There's no need to freak out, but an asteroid that measures a little over half a mile wide (1 kilometer) is currently flying close enough to our planet that amateur astronomers can get a glimpse.
Asteroid 1994 PC1 swings past our cosmic corner on Tuesday. While it's quite a big 'un as space rocks go, it is comfortably zipping by at a distance of 1.2 million miles (1.93 million kilometers) from Earth. That's more than five times the distance between our planet and the moon, so if you aren't worried about the moon crashing into your house this week, you shouldn't be worried about this asteroid either.
"Near-Earth asteroid 1994 PC1 is very well known and has been studied for decades by our planetary defense experts," NASA tweeted Wednesday. "Rest assured, 1994 PC1 will safely fly past our planet."
Asteroids go whipping by us pretty much every day. Thousands are cataloged and tracked and most that pass close by our planet tend to be pretty small. 1994 PC1 is a pretty big one to be venturing so far outside the asteroid belt, but by no means is it unprecedented.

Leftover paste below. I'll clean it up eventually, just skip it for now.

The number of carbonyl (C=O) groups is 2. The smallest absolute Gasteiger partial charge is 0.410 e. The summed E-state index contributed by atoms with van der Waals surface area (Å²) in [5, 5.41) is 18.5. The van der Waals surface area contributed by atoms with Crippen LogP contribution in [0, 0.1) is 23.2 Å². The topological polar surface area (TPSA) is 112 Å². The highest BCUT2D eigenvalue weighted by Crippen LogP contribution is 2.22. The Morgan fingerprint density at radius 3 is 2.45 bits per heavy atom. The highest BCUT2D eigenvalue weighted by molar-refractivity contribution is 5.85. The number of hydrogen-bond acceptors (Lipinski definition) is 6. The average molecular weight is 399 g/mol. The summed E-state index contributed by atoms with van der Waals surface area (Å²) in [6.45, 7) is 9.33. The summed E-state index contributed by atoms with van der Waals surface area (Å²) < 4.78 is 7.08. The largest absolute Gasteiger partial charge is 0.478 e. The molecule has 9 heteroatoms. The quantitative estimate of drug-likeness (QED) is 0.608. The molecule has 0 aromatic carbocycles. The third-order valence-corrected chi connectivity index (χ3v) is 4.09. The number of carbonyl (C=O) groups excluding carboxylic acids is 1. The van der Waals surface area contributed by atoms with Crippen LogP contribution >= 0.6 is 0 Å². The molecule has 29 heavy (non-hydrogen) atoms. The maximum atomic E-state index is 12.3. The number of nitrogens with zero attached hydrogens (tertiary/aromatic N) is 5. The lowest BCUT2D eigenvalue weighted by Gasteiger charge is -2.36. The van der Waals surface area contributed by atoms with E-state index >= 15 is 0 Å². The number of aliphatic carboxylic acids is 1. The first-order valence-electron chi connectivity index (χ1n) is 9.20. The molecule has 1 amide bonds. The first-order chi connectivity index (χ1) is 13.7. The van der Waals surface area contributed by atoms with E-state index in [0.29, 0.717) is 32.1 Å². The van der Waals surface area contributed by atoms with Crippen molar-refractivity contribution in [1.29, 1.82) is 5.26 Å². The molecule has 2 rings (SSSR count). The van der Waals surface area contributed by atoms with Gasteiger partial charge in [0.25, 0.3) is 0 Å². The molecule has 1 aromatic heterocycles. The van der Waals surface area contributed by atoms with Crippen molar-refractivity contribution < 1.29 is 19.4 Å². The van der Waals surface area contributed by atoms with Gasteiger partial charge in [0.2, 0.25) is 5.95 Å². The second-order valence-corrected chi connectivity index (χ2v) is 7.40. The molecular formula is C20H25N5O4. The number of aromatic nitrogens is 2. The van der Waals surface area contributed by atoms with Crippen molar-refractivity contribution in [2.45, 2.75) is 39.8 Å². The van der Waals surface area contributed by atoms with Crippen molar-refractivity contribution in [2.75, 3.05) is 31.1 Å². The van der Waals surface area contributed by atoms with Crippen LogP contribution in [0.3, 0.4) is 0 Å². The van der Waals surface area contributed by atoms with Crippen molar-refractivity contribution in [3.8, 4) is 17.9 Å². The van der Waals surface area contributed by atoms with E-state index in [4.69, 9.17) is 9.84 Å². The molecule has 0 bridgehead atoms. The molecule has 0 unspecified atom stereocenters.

The Virtual Telescope Project in Italy captured this footage as the asteroid approached Monday:
The stony giant is ripping by at a sizzling 43,754 miles per hour (19.5 kilometers per second) relative to Earth. All that speed makes it observable for backyard telescopes of about 6 inches or wider in diameter. The easiest way to spot it is to use some sort of skywatching software like Stellarium or a website like In The Sky.
NASA's Eyes website also offers some cool visualizations to track 1994 PC1's progress.
If the weather doesn't cooperate where you are or you aren't much of a backyard astronomer, the Virtual Telescope Project is livestreaming a watch party.